This was our readily available opportunity: keep making money and keep being miserable.

 

We had lost our sense of possibility.

 

But I had one coworker who was a little different than the rest.

 

His name was Martin.

 

Martin was a simple guy from Oklahoma. He still had an accent , a sense of Southern hospitality, and a full head of hair.

 

That head of hair was so gorgeous in fact, that it earned him a nickname:

 

The Silver Fox.

 

Martin had a habit of telling stories about his family—I say that because all of the miserable people used to just get annoyed with Martin and his “habit.”

 

One day, Martin was telling a story about his son who had just returned from a summer on a “Semester at Sea”. Martin’s son had traveled all over the world on a boat with hundreds of other college students. They had studied and traveled all over the globe and had a self-described “trip of a lifetime.”

 

Now, there’s no way Martin could have known this, but just before I overheard his story I had this conversation with my mom on the phone:

 

No, really Mom, it’s horrible.

Yes, it’s really that horrible.

No, it’s not going to get any better.

I don’t know, maybe I’ll just quit my job, sell everything I own, and travel around the world.

 

Coincidence?

 

Maybe.

 

Maybe not.

 

The second I got back to my desk, I hopped on the computer and went straight to the Google machine to check out this “Semester at Sea” thing.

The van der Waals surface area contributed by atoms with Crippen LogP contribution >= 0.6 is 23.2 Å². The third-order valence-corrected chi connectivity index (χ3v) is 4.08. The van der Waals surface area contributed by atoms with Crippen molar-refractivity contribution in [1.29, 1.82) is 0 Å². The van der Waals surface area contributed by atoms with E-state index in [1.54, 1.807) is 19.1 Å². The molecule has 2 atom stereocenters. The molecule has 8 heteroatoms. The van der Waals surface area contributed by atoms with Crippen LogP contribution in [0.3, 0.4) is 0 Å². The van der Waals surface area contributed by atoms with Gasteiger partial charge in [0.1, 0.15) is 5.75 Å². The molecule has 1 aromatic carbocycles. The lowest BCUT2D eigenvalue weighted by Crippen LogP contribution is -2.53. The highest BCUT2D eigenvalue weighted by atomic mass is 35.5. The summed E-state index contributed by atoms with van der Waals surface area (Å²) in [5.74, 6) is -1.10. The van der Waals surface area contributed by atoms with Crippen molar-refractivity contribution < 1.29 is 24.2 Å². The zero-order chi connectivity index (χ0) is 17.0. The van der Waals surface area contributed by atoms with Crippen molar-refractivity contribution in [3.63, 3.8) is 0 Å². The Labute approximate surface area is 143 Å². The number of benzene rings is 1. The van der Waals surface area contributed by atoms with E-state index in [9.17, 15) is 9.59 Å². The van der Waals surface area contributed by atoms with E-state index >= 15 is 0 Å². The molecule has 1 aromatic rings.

The very next voyage, Spring of 2013, was scheduled to set sail on January 9th.

 

That was a mere 3 months away.

 

The very next voyage, Spring of 2013, was going to be called A Trip Around the World.

 

Again, coincidence?

 

Maybe.

 

Maybe not.

 

Traveling on that voyage would be professors, students, and entrepreneurs from around the world. And oh, by the way, they accepted post-grad applications. I was sold.

 

Now, this was definitely not a coincidence.

 

It was a possibility.

 

And I, for one, was going to take it.

 

Three short months later, I found myself on a ship in the middle of the Indian Ocean surrounded by friends and fellow students. We were dancing and singing.

 

No ugly girl-cry sobbing was involved.

 

I’m pretty sure there was a drum circle, instead.

 

When the music died down, we continued our conversation about the businesses that we were going to start and how we were going to change the world.

 

How even just one, good, heartfelt conversation could probably get that change started.

 

I realized, in that moment, that I had found them—people of possibility.

 

People who believed that there was magic left in the world. People who believed in living outside the box. People who wanted to explore and travel and experience all that life had to offer. People who were defining their own dreams and chasing their own definitions of success.

 

 

When I was on that ship (probably still in that drum circle) I started to wonder… how had we all found one another? How had we all arrived on that glorious voyage together?

 

How on earth did all of these like-minded people end up having this one, crazy, unique experience?

 

Tune in next week when we explore the answers to these questions with the letter E in OPEN- expectations.

 

*****

Now I want to hear from you!

Do you live a life of possibility by hoping for the things you cannot yet see?

What unknowable possibilities have you experienced in your life?

Leave a comment below.